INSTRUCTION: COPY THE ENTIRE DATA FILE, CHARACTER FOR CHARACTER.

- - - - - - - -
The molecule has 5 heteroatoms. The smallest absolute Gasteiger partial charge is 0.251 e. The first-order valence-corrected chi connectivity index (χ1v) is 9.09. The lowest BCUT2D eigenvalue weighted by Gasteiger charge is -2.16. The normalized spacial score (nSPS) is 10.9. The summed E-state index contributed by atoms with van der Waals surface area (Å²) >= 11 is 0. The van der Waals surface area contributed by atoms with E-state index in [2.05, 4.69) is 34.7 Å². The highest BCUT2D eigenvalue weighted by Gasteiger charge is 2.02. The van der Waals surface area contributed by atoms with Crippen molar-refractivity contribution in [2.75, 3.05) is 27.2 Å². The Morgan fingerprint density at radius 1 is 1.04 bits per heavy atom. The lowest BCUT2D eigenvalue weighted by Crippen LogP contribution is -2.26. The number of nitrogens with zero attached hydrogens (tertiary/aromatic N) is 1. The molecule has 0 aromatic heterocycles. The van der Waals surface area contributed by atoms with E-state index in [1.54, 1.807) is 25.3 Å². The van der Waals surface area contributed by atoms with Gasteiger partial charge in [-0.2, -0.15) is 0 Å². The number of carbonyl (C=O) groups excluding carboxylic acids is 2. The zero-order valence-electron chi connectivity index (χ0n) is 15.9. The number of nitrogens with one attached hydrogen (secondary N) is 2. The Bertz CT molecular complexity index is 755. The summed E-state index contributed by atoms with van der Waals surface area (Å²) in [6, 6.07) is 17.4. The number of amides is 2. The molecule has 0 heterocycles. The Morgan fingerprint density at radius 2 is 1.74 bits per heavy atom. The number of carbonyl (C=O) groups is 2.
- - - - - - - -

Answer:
The molecule has 5 heteroatoms. The smallest absolute Gasteiger partial charge is 0.251 e. The first-order valence-corrected chi connectivity index (χ1v) is 9.09. The lowest BCUT2D eigenvalue weighted by Gasteiger charge is -2.16. The normalized spacial score (nSPS) is 10.9. The summed E-state index contributed by atoms with van der Waals surface area (Å²) >= 11 is 0. The van der Waals surface area contributed by atoms with E-state index in [2.05, 4.69) is 34.7 Å². The highest BCUT2D eigenvalue weighted by Gasteiger charge is 2.02. The van der Waals surface area contributed by atoms with Crippen molar-refractivity contribution in [2.75, 3.05) is 27.2 Å². The Morgan fingerprint density at radius 1 is 1.04 bits per heavy atom. The lowest BCUT2D eigenvalue weighted by Crippen LogP contribution is -2.26. The number of nitrogens with zero attached hydrogens (tertiary/aromatic N) is 1. The molecule has 0 aromatic heterocycles. The van der Waals surface area contributed by atoms with E-state index in [1.54, 1.807) is 25.3 Å². The van der Waals surface area contributed by atoms with Gasteiger partial charge in [-0.2, -0.15) is 0 Å². The number of carbonyl (C=O) groups excluding carboxylic acids is 2. The zero-order valence-electron chi connectivity index (χ0n) is 15.9. The number of nitrogens with one attached hydrogen (secondary N) is 2. The Bertz CT molecular complexity index is 755. The summed E-state index contributed by atoms with van der Waals surface area (Å²) in [6, 6.07) is 17.4. The number of amides is 2. The molecule has 0 heterocycles. The Morgan fingerprint density at radius 2 is 1.74 bits per heavy atom. The number of carbonyl (C=O) groups is 2.